The substitute teacher killed in Monday’s school shooting in Nashville was revealed to be “best friends” with Tennessee’s first lady Maria Lee — and the two even had plans to dine together that night.
Gov. Bill Lee on Tuesday shared the connection between his wife, a fellow educator, and Cynthia Peak, the 61-year-old who was among six people gunned down by a crazed shooter inside The Covenant School.
“Maria woke up this morning without one of her best friends, Cindy Peak,” the governor said in a video posted to Twitter. “Cindy was supposed to come over to have dinner with Maria last night after she filled in as a substitute teacher yesterday at Covenant.”
The first lady was also close friends with another victim, the Christian academy’s headmaster Katherine Koonce, 60.
“Cindy and Maria and Katherine Koonce were all teachers at the same school and had been family friends for decades,” Lee said.
The governor’s wife had taught third and fourth grade students at Christ Presbyterian Academy in Nashville for 14 years, according to her bio on the state website.
Lee also remembered the four other victims of the deadly tragedy — Evelyn Dieckhaus, Hallie Scruggs and William Kinney, all 9, as well as custodian Mike Hill, 61.
The six victims were shot and killed by a former student of school, 28-year-old Audrey Hale, in what Lee called “a tragedy beyond comprehension.”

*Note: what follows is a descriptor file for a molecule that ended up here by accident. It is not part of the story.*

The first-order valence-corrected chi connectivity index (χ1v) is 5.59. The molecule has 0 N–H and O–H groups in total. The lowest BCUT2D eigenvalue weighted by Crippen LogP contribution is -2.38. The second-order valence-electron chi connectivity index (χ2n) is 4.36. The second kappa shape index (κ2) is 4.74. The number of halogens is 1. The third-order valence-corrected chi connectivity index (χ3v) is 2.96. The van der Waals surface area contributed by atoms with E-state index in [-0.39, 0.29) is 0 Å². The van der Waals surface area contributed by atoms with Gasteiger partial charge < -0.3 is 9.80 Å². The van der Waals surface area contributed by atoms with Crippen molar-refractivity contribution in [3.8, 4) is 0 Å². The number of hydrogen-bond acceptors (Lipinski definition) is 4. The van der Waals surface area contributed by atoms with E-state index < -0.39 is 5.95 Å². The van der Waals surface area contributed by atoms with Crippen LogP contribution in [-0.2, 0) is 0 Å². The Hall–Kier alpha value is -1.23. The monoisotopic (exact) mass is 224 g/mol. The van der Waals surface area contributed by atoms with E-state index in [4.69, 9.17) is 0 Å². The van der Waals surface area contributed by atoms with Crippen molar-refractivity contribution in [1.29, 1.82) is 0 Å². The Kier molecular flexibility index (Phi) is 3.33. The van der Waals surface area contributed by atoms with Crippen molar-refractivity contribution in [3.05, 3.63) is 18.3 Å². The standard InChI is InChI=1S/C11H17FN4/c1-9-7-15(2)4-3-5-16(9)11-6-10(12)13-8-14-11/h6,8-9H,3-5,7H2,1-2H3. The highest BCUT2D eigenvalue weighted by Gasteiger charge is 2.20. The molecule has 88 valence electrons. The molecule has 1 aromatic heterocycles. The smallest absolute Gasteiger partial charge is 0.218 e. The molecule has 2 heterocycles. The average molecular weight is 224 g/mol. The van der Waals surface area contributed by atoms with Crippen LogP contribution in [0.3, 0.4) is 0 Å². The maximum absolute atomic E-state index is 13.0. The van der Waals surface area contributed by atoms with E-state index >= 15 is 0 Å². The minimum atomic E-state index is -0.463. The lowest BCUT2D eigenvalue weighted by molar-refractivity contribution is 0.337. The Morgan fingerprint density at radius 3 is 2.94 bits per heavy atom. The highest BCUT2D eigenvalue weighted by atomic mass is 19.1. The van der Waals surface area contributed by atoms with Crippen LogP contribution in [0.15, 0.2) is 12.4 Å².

“All of Tennessee was hurt yesterday, but some parents woke up without children and children woke up without parents, without teachers. And spouses woke up without their loved ones,” he said in the video posted to Twitter.
Hale stormed the building armed with two assault rifles and a handgun at 10:13 a.m. and began shooting at anyone she crossed paths with.
Hale was killed by police who were called to scene. Lee commended the two officers, Rex Engelbert and Michael Collazo, who have been credited with killing the shooter for their brave actions.
The governor also called on Tennesseans to pray for the victims and their loved ones, for The Covenant School community, the two officers, the family of the shooter and those hurting, angry and confused.
“Prayer is the first thing we should do, but it’s not the only thing,” he added.
Lee encouraged residents to maintain hope as they grieved in the days ahead.
“There will come a time to ask how a person can do this. There will come a time to discuss and debate policy, but this is not a time for hate or rage — that will not resolve or heal.